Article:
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Clinical Frailty Scale as a predictor of short-term mortality: A systematic review and meta-analysis of studies on diagnostic test accuracy

 Ji Hwan Lee  ;  Yoo Seok Park  ;  Min Joung Kim  ;  Hye Jung Shin  ;  Yun Ho Roh  ;  Ji Hoon Kim  ;  Hyun Soo Chung  ;  Incheol Park  ;  Sung Phil Chung 
 ACADEMIC EMERGENCY MEDICINE, Vol.29(11) : 1347-1356, 2022-11 
Journal Title
Issue Date
Diagnostic Tests, Routine ; Fatigue Syndrome, Chronic* ; Frailty* / diagnosis ; Hospital Mortality ; Humans ; ROC Curve
Background: The Clinical Frailty Scale (CFS) is a representative frailty assessment tool in medicine. This systematic review and meta-analysis aimed to examine whether frailty defined based on the CFS could adequately predict short-term mortality in emergency department (ED) patients.

Methods: The PubMed, EMBASE, and Cochrane libraries were searched for eligible studies until December 23, 2021. We included studies in which frailty was measured by the CFS and short-term mortality was reported for ED patients. All studies were screened by two independent researchers. Sensitivity, specificity, positive likelihood ratio (PLR), and negative likelihood ratio (NLR) values were calculated based on the data extracted from each study. Additionally, the diagnostic odds ratio (DOR) was calculated for effect size analysis, and the area under the curve (AUC) of summary receiver operating characteristics was calculated. Outcomes were in-hospital and 1-month mortality rate for patients with the CFS scores of ≥5, ≥6, and ≥7.

Results: Overall, 17 studies (n = 45,022) were included. Although there was no evidence of publication bias, a high degree of heterogeneity was observed. For the CFS score of ≥5, the PLR, NLR, and DOR values for in-hospital mortality were 1.446 (95% confidence interval [CI] 1.325-1.578), 0.563 (95% CI 0.355-0.893), and 2.728 (95% CI 1.872-3.976), respectively. In addition, the pooled statistics for 1-month mortality were 1.566 (95% CI 1.241-1.976), 0.582 (95% CI 0.430-0.789), and 2.696 (95% CI 1.673-4.345), respectively. Subgroup analysis of trauma patients revealed that the CFS score of ≥5 could adequately predict in-hospital mortality (PLR 1.641, 95% CI 1.242-2.170; NLR 0.580, 95% CI 0.461-0.729; DOR 2.883, 95% CI 1.994-4.168). The AUC values represented sufficient to good diagnostic accuracy.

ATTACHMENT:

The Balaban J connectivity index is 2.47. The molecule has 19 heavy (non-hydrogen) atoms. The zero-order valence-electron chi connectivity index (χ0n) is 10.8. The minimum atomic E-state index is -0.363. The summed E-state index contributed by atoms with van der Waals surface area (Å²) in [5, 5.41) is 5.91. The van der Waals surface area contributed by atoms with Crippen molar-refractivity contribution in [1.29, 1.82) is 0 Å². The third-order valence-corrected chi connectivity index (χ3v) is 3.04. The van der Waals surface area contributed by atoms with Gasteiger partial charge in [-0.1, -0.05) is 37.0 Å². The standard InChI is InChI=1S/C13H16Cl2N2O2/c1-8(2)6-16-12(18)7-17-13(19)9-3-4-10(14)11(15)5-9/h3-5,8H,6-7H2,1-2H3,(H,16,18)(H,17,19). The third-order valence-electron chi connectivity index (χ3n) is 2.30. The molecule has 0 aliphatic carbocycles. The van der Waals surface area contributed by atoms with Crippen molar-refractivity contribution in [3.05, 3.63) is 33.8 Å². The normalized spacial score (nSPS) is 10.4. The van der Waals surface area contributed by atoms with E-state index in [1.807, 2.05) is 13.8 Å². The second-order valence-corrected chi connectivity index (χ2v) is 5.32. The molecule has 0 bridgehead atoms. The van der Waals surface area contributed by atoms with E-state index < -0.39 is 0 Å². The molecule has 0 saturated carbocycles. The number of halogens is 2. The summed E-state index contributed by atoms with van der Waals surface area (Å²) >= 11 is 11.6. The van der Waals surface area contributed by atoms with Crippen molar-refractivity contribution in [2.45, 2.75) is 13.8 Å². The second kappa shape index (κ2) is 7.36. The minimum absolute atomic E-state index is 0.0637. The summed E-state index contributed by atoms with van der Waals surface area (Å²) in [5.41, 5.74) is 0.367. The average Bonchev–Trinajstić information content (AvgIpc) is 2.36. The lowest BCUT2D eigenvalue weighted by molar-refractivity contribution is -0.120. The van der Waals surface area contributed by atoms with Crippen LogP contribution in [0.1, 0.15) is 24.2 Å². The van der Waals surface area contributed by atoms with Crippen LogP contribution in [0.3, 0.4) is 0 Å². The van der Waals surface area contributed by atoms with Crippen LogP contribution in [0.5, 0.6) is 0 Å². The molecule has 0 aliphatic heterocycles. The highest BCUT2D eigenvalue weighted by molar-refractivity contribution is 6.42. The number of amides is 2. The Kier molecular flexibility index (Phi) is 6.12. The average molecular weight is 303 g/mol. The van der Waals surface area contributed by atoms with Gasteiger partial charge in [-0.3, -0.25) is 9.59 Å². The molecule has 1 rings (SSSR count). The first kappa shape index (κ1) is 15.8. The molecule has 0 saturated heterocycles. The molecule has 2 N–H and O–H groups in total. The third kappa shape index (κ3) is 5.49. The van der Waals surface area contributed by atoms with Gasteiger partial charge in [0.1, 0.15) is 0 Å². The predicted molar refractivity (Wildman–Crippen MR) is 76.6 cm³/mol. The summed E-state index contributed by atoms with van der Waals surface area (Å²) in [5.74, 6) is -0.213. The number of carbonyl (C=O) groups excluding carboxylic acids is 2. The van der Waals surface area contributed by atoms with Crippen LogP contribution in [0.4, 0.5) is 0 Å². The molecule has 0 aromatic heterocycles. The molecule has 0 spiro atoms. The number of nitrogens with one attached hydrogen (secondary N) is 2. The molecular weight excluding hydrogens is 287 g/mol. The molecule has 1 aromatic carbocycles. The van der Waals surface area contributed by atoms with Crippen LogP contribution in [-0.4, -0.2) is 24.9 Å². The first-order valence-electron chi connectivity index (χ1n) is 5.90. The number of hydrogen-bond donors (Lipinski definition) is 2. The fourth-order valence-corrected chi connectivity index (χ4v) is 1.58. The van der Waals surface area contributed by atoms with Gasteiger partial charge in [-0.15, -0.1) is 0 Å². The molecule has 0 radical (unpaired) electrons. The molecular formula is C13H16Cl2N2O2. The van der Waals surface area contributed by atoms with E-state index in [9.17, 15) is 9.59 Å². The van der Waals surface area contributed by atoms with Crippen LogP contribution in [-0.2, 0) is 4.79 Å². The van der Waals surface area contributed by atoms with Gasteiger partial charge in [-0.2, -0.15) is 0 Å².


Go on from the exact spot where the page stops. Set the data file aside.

Conclusions: Evidence that is published to date suggests that the CFS is an accurate and reliable tool for predicting short-term mortality in emergency patients.
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1. College of Medicine (의과대학) > Dept. of Emergency Medicine (응급의학교실) > 1. Journal Papers
Yonsei Authors
Kim, Min Joung(김민정) ORCID logo https://orcid.org/0000-0003-1634-5209
Kim, Ji Hoon(김지훈) ORCID logo https://orcid.org/0000-0002-0070-9568
Park, Yoo Seok(박유석) ORCID logo https://orcid.org/0000-0003-1543-4664
Park, In Cheol(박인철) ORCID logo https://orcid.org/0000-0001-7033-766X
Lee, Ji Hwan(이지환)
Chung, Sung Phil(정성필) ORCID logo https://orcid.org/0000-0002-3074-011X
Chung, Hyun Soo(정현수) ORCID logo https://orcid.org/0000-0001-6110-1495
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